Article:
Small water enterprises (SWEs) have lower capital expenditures than centralized systems, offering decentralized solutions for rural markets. This study evaluated SWEs in rural Rwanda, where nine health care facilities (HCF) owned and operated water kiosks supplying water from onsite water treatment systems (WTS). SWEs were monitored for 12 months. Spearman's Rank Correlation Coefficient (rs) was used to evaluate correlations between demand for kiosk water and community characteristics, and between kiosk profit and factors influencing the cost model. On average, SWEs distributed 15,300 L/month. One SWE ran at a loss, four had profit margins of ≤10% and four had profit margins of 45-75%. Factors influencing SWE performance were intermittent water supply (87% of SWE closures were due to water shortage), consumer demand (demand was high where populations already used improved water sources (rs = 0.81, p = 0.02)), price sensitivity (demand was lower where SWEs had high prices (rs = -0.65, p = 0.08)), and production cost (water utility tariffs negatively impacted SWE profits (rs = -0.52, p < 0.01)). Sustainability was more favorable in circumstances where recovery of capital expenditures was not expected, and the demand for treated water was sufficient to fund operational expenditures. Future research is needed to assess the extent to which kiosk revenue can support ongoing operational costs of WTS and kiosks both at HCF and in other contexts.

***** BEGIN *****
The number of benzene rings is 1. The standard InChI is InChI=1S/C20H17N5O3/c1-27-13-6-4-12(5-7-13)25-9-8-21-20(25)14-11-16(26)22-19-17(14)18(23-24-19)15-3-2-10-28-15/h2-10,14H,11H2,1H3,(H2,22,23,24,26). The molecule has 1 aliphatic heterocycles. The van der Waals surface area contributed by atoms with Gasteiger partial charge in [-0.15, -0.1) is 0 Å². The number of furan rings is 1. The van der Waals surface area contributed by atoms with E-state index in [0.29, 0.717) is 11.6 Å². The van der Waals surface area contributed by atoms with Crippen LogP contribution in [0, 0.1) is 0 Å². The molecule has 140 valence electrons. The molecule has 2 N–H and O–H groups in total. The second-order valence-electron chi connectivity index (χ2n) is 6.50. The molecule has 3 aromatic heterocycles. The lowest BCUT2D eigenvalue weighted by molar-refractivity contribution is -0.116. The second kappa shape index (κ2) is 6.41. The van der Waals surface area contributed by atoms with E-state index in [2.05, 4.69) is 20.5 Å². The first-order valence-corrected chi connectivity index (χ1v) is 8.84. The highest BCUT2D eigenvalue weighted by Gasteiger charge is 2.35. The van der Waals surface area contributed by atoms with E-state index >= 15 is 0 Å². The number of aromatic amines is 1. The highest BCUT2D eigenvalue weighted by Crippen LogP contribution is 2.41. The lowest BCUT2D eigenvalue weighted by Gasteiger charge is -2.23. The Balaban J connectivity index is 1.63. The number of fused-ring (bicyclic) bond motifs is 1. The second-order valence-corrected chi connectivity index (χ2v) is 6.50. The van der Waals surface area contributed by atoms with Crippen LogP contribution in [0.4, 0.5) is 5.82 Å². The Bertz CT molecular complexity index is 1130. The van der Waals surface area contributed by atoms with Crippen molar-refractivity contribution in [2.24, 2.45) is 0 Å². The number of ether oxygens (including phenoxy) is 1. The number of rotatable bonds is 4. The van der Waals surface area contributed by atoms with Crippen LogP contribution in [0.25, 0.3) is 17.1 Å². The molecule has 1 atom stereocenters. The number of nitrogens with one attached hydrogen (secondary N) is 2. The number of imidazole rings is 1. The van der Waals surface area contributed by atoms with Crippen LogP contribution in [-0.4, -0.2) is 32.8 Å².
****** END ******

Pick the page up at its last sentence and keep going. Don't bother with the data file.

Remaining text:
6 Figures and Tables
Table 1. Community Characteristics in the Vicinities of Nine Health Care Facilities in Rural Rwanda 2011–2012, Demand for Treated Water from Kiosks Located at the Health Care Facilities, 2013–2014, and Measures of Correlation.
Figure 1. Volume of Water Distributed from Kiosk per Month at Nine Water Kiosks at Health Care Facilities in Rural Rwanda, 2013–2014.
Table 2. Water Kiosk Operation and Closure, and Reasons for Closures at Nine Health Care Facilities in Rural Rwanda, 2013–2014.
Figure 2. Monthly Profits and Losses of Nine Water Kiosks at Health Care Facilities in Rural Rwanda, 2013–2014.
Table 3. Month Averages per Kiosk for Revenue, Profit Margin, Volume of Water Distributed, Production Cost, Water Loss and Measures of Correlation, for Nine Water Kiosks at Health Care Facilities in Rural Rwanda, 2013–2014.
Table 4. Total Production Volumes, Kiosk Profits, and Costs of Water Treatment for Nine Health Care Facilities and Water Kiosks in Rural Rwanda, 2013–2014.
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